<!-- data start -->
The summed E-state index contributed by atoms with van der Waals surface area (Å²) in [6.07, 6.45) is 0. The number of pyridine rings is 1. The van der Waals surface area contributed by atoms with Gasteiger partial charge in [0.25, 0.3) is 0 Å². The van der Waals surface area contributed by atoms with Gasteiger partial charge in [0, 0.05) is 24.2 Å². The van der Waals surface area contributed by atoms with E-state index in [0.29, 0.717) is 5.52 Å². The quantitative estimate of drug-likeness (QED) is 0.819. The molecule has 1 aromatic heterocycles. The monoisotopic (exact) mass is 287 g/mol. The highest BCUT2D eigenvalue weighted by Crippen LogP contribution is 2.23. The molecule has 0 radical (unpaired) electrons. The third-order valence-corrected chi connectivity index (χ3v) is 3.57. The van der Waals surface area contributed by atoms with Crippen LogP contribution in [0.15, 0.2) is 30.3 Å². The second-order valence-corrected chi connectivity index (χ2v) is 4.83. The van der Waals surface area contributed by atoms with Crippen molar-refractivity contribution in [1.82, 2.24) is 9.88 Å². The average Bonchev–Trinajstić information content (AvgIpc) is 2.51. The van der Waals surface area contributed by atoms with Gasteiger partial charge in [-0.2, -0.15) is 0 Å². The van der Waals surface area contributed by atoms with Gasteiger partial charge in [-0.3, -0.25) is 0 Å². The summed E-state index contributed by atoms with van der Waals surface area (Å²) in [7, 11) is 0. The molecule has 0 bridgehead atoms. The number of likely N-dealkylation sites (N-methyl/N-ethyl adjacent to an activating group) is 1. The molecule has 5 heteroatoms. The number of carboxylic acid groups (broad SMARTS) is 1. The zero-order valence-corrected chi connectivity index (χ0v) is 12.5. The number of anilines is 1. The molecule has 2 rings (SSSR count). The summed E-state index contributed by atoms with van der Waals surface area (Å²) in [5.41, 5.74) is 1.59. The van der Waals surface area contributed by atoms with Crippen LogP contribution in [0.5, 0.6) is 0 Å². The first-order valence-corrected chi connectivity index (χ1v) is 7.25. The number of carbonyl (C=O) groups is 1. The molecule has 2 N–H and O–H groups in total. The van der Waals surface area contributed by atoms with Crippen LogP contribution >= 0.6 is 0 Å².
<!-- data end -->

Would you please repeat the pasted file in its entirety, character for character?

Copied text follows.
The summed E-state index contributed by atoms with van der Waals surface area (Å²) in [6.07, 6.45) is 0. The number of pyridine rings is 1. The van der Waals surface area contributed by atoms with Gasteiger partial charge in [0.25, 0.3) is 0 Å². The van der Waals surface area contributed by atoms with Gasteiger partial charge in [0, 0.05) is 24.2 Å². The van der Waals surface area contributed by atoms with E-state index in [0.29, 0.717) is 5.52 Å². The quantitative estimate of drug-likeness (QED) is 0.819. The molecule has 1 aromatic heterocycles. The monoisotopic (exact) mass is 287 g/mol. The highest BCUT2D eigenvalue weighted by Crippen LogP contribution is 2.23. The molecule has 0 radical (unpaired) electrons. The third-order valence-corrected chi connectivity index (χ3v) is 3.57. The van der Waals surface area contributed by atoms with Crippen LogP contribution in [0.15, 0.2) is 30.3 Å². The second-order valence-corrected chi connectivity index (χ2v) is 4.83. The van der Waals surface area contributed by atoms with Crippen molar-refractivity contribution in [1.82, 2.24) is 9.88 Å². The average Bonchev–Trinajstić information content (AvgIpc) is 2.51. The van der Waals surface area contributed by atoms with Gasteiger partial charge in [-0.2, -0.15) is 0 Å². The van der Waals surface area contributed by atoms with Gasteiger partial charge in [-0.3, -0.25) is 0 Å². The summed E-state index contributed by atoms with van der Waals surface area (Å²) in [7, 11) is 0. The molecule has 0 bridgehead atoms. The number of likely N-dealkylation sites (N-methyl/N-ethyl adjacent to an activating group) is 1. The molecule has 5 heteroatoms. The number of carboxylic acid groups (broad SMARTS) is 1. The zero-order valence-corrected chi connectivity index (χ0v) is 12.5. The number of anilines is 1. The molecule has 2 rings (SSSR count). The summed E-state index contributed by atoms with van der Waals surface area (Å²) in [5.41, 5.74) is 1.59. The van der Waals surface area contributed by atoms with Crippen LogP contribution in [0.5, 0.6) is 0 Å². The first-order valence-corrected chi connectivity index (χ1v) is 7.25. The number of carbonyl (C=O) groups is 1. The molecule has 2 N–H and O–H groups in total. The van der Waals surface area contributed by atoms with Crippen LogP contribution >= 0.6 is 0 Å².